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Re: [mythsoc] Beowulf film

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  • Walkermonk@aol.com
    David, if I hadn t met Prof. Foster, I would believe that indeed he doesn t get it. But I *have* met him. Prof. Foster, I am starting to believe that you are
    Message 1 of 108 , Sep 3, 2007
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      David, if I hadn't met Prof. Foster, I would believe that indeed he doesn't
      get it. But I *have* met him.

      Prof. Foster, I am starting to believe that you are being deliberately
      obtuse. Which is irritating when it comes from my 11-year-old in a discussion
      about the homework he doesn't want to do. With someone of your abilities, it's
      not irritating but rather kind of . . . sad. You're way too smart for this type
      of argument, Prof. Foster. David acknowledges (as do I) that yes, people
      read the books because of the movies. And, again, as David pointed out, people
      read the books because of Rankin-Bass and the other earlier ham-handed,
      laughably terrible animated films. The fact that people are drawn to the books does
      NOT by itself, as demonstrated above and explained quite clearly by David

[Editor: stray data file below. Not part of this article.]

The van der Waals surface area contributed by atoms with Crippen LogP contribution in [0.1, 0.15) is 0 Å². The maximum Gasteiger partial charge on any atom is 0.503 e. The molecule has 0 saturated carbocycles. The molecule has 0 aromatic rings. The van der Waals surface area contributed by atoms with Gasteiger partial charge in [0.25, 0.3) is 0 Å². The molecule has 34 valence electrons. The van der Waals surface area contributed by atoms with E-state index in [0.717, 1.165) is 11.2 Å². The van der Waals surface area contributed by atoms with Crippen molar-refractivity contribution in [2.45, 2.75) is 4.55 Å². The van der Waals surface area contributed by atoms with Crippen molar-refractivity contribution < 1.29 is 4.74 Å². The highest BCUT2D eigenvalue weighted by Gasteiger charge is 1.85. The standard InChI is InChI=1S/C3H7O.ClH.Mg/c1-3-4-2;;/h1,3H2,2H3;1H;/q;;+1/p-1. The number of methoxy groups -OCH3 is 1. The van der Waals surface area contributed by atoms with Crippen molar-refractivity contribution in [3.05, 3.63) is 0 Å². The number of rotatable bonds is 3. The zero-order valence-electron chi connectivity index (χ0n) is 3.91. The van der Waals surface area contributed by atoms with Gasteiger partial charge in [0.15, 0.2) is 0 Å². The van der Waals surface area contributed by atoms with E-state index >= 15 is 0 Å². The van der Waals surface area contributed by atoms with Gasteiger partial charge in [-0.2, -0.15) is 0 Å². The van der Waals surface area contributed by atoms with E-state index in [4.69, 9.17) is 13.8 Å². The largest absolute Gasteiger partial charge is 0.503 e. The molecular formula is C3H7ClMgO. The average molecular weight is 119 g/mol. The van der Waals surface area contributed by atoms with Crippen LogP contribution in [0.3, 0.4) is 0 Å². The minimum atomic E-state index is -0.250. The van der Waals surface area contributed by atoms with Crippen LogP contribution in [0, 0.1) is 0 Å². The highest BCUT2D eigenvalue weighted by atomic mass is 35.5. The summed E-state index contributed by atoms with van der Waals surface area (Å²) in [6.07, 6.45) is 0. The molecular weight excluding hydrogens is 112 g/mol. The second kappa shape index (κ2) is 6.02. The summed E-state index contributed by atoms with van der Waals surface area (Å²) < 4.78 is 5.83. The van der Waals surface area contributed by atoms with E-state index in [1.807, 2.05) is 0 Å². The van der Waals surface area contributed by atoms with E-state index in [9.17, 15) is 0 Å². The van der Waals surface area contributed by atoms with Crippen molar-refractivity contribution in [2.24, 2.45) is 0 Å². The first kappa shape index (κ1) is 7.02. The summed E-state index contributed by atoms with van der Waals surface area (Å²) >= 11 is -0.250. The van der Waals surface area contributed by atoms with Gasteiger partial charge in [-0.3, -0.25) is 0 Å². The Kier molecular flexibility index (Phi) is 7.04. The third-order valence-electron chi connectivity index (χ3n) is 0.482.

Bratman's emails, excuse the awfulness of Peter Jackson's films. And you know
      it.

      Grace Walker Monk


      In a message dated 9/3/2007 9:00:50 A.M. Central Daylight Time,
      mafoster@... writes:

      Certainly the Jackson films could have been much better.

      Just as certainly, they brought many new readers to Tolkien. As you say
      below, David,
      "2) In the classic felix peccatum, the sin itself leads to the good
      result."







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    • aveeris523@aol.com
      ... appropriate. ************************************** Check out AOL s list of 2007 s hottest products.
      Message 108 of 108 , Dec 7, 2007
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        In a message dated 12/7/07 9:41:39 AM, dbratman@... writes:


        >
        > Very much the opposite opinion here. I don't recall anything harmful being
        > done to the text, but the image was definitely a problem. Tolkien says she was
        > "beautiful beyond enduring, terrible and worshipful." The only word in this
        > that Jackson seems to have followed was "terrible" - and he seems to be using
        > it in the sense of "scary and terrifying," rather than "eliciting awe" which
        > is what Tolkien presumably meant.
        >
        > Good point David! Beautiful and Terrible like an angel would have been more
        appropriate.




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